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Should U.S. Study Reparations for Black Americans? Louisville Mayor and Council Say Yes

screenshot via WFPL

 Louisville Metro is in favor of a federal study into the historical and lingering impacts of slavery in the United States and reparations for Black descendants of slavery. 

Mayor Greg Fischer signed a resolution Thursday affirming that position and throwing the city’s support behind Congressional legislation. 

HR 40 would create a commission to “examine slavery and discrimination in the colonies and the United States from 1619 to the present and recommend appropriate remedies.” 

Council Member Jecorey Arthur, a Democrat who represents District 4, co-sponsored the resolution.  

During a press conference, he said this kind of resolution is “long overdue.”

“And not only is it overdue, we have been skipped, we have been stepped on, we’ve been stepped around,” he said, noting how other minority groups the U.S. has treated unjustly or cruelly, including Native and Japanese Americans, have received reparations.

“But for some reason, over the course of hundreds of years, we have never received what is owed to us, the debt that is owed to us,” Arthur continued. “This resolution is saying that we without a doubt support that this repair must be made.” 

Michael Meeks, the city’s interim chief equity officer, said this resolution is “not only about Black American descendants of slaves.” 

“It’s about America,” he said. “It’s about America, and Americans, setting out to deliberately right a historic wrong… this resolution is an example of exactly what local jurisdictions across the United States should be doing to address this pressing national issue.”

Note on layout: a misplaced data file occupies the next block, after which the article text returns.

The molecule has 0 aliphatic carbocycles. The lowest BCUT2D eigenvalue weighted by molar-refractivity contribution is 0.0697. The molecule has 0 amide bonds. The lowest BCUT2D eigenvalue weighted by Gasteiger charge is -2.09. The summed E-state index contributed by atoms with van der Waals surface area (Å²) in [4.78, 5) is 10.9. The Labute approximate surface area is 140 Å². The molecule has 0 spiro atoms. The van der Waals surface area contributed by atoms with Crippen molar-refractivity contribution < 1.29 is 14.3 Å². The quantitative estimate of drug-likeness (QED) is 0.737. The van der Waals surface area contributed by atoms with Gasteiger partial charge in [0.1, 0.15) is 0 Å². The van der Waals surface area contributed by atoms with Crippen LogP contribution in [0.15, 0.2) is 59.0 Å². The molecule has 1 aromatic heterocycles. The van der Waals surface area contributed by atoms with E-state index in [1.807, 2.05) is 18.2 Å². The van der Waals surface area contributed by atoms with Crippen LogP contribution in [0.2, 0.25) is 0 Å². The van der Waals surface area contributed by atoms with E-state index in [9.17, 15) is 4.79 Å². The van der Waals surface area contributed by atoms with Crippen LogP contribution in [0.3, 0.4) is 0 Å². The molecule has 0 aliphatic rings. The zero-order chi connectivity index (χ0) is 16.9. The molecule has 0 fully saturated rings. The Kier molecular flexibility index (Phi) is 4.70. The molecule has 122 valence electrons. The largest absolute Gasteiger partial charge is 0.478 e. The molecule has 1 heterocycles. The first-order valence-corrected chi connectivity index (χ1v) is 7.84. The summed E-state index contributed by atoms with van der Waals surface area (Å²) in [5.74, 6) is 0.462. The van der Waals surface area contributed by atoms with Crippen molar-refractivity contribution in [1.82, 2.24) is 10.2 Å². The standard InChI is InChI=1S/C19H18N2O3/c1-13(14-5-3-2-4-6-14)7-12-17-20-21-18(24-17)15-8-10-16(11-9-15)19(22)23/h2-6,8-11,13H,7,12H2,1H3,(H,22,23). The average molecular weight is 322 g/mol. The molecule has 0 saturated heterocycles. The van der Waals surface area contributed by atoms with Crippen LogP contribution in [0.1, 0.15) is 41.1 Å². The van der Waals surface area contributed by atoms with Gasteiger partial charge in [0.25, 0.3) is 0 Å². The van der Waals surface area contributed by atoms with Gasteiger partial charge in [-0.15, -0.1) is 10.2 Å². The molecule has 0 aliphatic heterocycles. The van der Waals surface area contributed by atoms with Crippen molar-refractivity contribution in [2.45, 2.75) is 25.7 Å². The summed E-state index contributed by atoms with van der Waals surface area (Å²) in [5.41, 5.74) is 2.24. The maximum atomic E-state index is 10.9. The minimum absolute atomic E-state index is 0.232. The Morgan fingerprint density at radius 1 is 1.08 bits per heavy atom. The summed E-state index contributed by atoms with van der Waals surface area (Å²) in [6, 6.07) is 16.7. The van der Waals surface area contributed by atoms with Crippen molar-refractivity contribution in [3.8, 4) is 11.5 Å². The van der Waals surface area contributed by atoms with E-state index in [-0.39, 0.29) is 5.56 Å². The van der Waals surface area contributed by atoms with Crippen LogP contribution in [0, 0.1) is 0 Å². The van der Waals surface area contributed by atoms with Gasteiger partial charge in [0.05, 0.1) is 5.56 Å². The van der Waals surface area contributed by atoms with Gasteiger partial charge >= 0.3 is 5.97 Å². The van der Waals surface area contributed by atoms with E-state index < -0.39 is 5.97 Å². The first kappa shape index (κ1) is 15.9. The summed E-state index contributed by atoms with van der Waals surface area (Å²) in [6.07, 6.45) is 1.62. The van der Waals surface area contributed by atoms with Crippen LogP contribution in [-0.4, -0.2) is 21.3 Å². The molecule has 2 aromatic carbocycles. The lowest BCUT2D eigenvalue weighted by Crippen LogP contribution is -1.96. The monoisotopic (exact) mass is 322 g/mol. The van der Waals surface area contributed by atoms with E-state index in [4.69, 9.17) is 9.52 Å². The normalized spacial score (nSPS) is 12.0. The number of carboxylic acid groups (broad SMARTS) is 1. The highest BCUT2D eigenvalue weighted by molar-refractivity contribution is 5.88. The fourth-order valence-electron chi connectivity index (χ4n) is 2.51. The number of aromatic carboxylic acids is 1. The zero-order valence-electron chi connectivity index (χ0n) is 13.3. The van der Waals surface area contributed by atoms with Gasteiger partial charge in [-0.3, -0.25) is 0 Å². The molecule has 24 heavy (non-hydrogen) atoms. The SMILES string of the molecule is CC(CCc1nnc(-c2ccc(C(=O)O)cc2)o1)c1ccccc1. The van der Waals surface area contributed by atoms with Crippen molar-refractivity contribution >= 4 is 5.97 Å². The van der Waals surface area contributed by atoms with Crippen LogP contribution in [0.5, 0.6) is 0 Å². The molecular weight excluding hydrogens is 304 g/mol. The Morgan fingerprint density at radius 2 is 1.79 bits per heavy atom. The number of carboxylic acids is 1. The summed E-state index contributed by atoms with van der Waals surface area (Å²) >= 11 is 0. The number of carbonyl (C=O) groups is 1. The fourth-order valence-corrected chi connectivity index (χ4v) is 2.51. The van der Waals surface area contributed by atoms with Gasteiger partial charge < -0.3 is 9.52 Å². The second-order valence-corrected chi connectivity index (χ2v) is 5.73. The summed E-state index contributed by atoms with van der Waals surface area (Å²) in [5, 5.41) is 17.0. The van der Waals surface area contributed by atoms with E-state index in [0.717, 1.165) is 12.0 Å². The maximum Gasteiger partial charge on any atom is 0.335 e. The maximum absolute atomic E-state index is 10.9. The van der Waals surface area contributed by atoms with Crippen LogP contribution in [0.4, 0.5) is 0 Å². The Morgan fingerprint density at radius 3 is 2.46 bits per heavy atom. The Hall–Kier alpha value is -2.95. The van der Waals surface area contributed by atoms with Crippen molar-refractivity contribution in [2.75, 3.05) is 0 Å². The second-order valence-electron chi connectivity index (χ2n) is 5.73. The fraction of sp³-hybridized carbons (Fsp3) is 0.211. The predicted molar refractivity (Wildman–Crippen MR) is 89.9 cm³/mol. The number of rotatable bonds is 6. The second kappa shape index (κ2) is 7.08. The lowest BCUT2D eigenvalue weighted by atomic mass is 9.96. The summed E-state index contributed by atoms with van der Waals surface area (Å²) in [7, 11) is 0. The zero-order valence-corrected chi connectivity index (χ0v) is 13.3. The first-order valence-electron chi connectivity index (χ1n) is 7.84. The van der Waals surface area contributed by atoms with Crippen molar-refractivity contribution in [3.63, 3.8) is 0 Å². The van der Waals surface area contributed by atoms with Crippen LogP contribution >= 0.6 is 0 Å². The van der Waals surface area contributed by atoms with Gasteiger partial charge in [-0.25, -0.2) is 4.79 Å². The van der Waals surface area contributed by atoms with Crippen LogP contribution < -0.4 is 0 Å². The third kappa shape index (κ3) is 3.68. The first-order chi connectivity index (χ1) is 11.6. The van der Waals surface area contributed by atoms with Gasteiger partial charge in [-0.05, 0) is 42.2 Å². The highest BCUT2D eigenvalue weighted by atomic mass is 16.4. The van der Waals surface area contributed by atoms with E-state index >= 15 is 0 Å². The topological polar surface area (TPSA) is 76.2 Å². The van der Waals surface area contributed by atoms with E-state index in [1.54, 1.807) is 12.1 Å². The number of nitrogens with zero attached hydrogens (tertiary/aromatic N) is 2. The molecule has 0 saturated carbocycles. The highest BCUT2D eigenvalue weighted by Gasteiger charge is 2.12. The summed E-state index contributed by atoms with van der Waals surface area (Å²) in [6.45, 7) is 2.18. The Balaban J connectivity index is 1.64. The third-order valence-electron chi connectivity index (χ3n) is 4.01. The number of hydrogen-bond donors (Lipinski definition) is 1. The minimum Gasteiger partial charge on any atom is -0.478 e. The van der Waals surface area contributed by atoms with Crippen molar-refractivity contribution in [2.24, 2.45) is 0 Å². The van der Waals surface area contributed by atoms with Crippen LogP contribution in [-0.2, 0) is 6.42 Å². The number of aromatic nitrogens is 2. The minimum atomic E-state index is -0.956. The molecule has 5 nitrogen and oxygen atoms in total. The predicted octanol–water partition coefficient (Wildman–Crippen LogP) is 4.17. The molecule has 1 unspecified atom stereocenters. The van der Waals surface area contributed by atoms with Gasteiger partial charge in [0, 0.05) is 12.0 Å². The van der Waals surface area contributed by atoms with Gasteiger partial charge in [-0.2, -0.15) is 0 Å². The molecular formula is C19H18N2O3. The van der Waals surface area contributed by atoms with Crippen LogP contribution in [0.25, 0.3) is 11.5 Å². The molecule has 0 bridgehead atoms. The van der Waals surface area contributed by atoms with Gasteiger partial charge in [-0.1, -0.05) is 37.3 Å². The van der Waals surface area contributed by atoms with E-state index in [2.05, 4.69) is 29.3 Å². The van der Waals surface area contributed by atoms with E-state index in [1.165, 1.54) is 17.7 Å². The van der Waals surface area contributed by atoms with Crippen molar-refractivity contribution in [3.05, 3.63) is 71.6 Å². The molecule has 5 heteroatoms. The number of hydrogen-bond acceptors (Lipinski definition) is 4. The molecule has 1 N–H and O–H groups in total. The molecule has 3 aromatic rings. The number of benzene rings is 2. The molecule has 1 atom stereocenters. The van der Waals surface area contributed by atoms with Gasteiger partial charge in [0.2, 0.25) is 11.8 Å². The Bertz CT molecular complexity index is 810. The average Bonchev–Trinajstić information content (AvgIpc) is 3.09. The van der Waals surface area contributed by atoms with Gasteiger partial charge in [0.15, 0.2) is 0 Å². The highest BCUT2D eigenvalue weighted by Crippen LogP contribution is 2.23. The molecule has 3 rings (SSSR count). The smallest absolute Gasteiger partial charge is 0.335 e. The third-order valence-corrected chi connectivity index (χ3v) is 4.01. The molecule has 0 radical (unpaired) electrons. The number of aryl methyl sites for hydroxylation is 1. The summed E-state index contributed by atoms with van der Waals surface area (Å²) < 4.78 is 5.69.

The resolution said that because of “longstanding and pernicious practices” such as redlining, share-cropping and unfair criminal justice treatment, “Black Americans continue to be burdened with significantly worse health, educational, and employment opportunities.”

Metro Council approved it last month 13-8-4. 

Four Democrats, Council Members Rick Blackwell of District 12, Cindi Fowler of District 14, Madonna Flood of District 24 and Amy Holton Stewart of District 25 voted present, while all seven Republican members and Democrat Mark Fox of District 13 opposed it. 

District 19 Council Member Anthony Piagentini, a Republican, voted against the resolution, saying there was not enough evidence proving that reparations “is the best and most efficient way” to rectify this issue.

At Thursday’s press conference and signing, Fischer said he was “very proud of the Council for passing this resolution.”

He said Americans cannot change the nation’s history. 

“But the last thing we should do is deny the history,” he said. “And for far too long that’s happened in this country and primarily by people that have skin color than I have.” 

Fischer has expressed support for federal reparations legislation in the past, including during his term as president of the U.S. Conference of Mayors.

During Thursday’s press conference, the mayor said it’s long overdue for cities and the country to truly reckon with systemic racism.

“So for folks who try to whitewash this over, or put some kind of conspiracy theory around this is some injustice or misleading white people, trying to make other white people feel bad about themselves, that’s not what this is,” he said. “This is about standing up to the truth.” 

The U.S. House bill lays out three objectives for the commission: identify the role federal and state governments played in “supporting the institution of slavery”; note ways the public and private sectors discriminated against freed enslaved people and their descendants; and recognize the continued negative effects of slavery on present-day Black Americans and society.

Other municipalities across the U.S. are considering, supporting, and in cases, like Chicago suburbEvanston, Ill., implementing reparations programs to address the racial wealth gap and inequities experts attribute to centuries of institutionalized racism and discrimination in the U.S.

Arthur said only the federal government has the financial capacity to distribute reparations. 

“So next step, for me personally as a member of the American Descendants of Slavery, is to introduce similar resolutions across across this country, to continue to send that message and put President [Joe] Biden, Vice President Kamala Harris and all Congressional leadership on notice that they need to move forward on this as soon as possible,” he said.

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